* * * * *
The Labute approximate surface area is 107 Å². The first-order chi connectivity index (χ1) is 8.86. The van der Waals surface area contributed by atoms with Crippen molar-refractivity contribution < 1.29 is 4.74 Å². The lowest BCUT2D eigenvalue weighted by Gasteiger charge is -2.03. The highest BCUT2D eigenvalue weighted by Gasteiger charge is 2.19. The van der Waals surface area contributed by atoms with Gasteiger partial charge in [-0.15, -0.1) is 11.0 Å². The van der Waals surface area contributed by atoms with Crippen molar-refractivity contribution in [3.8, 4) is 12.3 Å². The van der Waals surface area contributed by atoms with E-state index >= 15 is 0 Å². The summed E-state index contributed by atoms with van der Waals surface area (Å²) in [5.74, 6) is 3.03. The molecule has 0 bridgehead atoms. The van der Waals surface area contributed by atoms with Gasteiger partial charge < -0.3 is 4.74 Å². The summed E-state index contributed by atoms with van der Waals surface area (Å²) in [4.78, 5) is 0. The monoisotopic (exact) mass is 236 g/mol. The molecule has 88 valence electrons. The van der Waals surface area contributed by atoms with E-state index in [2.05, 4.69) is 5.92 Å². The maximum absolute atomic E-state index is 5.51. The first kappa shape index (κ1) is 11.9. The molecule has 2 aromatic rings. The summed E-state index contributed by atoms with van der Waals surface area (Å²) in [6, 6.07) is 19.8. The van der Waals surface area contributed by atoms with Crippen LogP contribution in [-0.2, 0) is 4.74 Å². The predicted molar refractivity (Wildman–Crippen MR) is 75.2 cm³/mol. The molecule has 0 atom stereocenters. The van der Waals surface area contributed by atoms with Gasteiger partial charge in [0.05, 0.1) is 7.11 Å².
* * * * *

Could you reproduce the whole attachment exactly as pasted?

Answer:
The Labute approximate surface area is 107 Å². The first-order chi connectivity index (χ1) is 8.86. The van der Waals surface area contributed by atoms with Crippen molar-refractivity contribution < 1.29 is 4.74 Å². The lowest BCUT2D eigenvalue weighted by Gasteiger charge is -2.03. The highest BCUT2D eigenvalue weighted by Gasteiger charge is 2.19. The van der Waals surface area contributed by atoms with Gasteiger partial charge in [-0.15, -0.1) is 11.0 Å². The van der Waals surface area contributed by atoms with Crippen molar-refractivity contribution in [3.8, 4) is 12.3 Å². The van der Waals surface area contributed by atoms with E-state index >= 15 is 0 Å². The summed E-state index contributed by atoms with van der Waals surface area (Å²) in [5.74, 6) is 3.03. The molecule has 0 bridgehead atoms. The van der Waals surface area contributed by atoms with Gasteiger partial charge < -0.3 is 4.74 Å². The summed E-state index contributed by atoms with van der Waals surface area (Å²) in [4.78, 5) is 0. The monoisotopic (exact) mass is 236 g/mol. The molecule has 88 valence electrons. The van der Waals surface area contributed by atoms with E-state index in [2.05, 4.69) is 5.92 Å². The maximum absolute atomic E-state index is 5.51. The first kappa shape index (κ1) is 11.9. The molecule has 2 aromatic rings. The summed E-state index contributed by atoms with van der Waals surface area (Å²) in [6, 6.07) is 19.8. The van der Waals surface area contributed by atoms with Crippen LogP contribution in [-0.2, 0) is 4.74 Å². The predicted molar refractivity (Wildman–Crippen MR) is 75.2 cm³/mol. The molecule has 0 atom stereocenters. The van der Waals surface area contributed by atoms with Gasteiger partial charge in [0.05, 0.1) is 7.11 Å².